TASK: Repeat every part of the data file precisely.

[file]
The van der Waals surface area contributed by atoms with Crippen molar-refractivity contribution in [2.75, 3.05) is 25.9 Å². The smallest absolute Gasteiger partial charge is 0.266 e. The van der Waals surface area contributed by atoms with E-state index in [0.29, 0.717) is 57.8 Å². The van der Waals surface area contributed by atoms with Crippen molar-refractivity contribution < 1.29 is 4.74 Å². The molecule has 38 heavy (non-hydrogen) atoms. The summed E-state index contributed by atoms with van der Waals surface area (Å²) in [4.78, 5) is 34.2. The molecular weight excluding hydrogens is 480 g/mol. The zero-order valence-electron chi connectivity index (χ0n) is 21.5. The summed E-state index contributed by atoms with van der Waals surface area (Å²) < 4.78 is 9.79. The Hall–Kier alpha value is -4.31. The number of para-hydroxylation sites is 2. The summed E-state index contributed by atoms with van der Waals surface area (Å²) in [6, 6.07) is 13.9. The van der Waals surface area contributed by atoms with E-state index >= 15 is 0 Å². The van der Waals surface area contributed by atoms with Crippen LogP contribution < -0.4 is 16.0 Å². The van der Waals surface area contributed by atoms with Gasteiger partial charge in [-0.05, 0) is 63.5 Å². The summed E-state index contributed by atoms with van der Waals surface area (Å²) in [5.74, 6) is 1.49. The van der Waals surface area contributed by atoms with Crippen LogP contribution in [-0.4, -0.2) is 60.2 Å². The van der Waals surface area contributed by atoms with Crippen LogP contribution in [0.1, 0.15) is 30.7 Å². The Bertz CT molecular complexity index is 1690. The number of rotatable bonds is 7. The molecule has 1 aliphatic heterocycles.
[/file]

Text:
The van der Waals surface area contributed by atoms with Crippen molar-refractivity contribution in [2.75, 3.05) is 25.9 Å². The smallest absolute Gasteiger partial charge is 0.266 e. The van der Waals surface area contributed by atoms with E-state index in [0.29, 0.717) is 57.8 Å². The van der Waals surface area contributed by atoms with Crippen molar-refractivity contribution < 1.29 is 4.74 Å². The molecule has 38 heavy (non-hydrogen) atoms. The summed E-state index contributed by atoms with van der Waals surface area (Å²) in [4.78, 5) is 34.2. The molecular weight excluding hydrogens is 480 g/mol. The zero-order valence-electron chi connectivity index (χ0n) is 21.5. The summed E-state index contributed by atoms with van der Waals surface area (Å²) < 4.78 is 9.79. The Hall–Kier alpha value is -4.31. The number of para-hydroxylation sites is 2. The summed E-state index contributed by atoms with van der Waals surface area (Å²) in [6, 6.07) is 13.9. The van der Waals surface area contributed by atoms with E-state index >= 15 is 0 Å². The van der Waals surface area contributed by atoms with Crippen LogP contribution < -0.4 is 16.0 Å². The van der Waals surface area contributed by atoms with Gasteiger partial charge in [-0.05, 0) is 63.5 Å². The summed E-state index contributed by atoms with van der Waals surface area (Å²) in [5.74, 6) is 1.49. The van der Waals surface area contributed by atoms with Crippen LogP contribution in [-0.4, -0.2) is 60.2 Å². The van der Waals surface area contributed by atoms with Crippen LogP contribution in [0.1, 0.15) is 30.7 Å². The Bertz CT molecular complexity index is 1690. The number of rotatable bonds is 7. The molecule has 1 aliphatic heterocycles.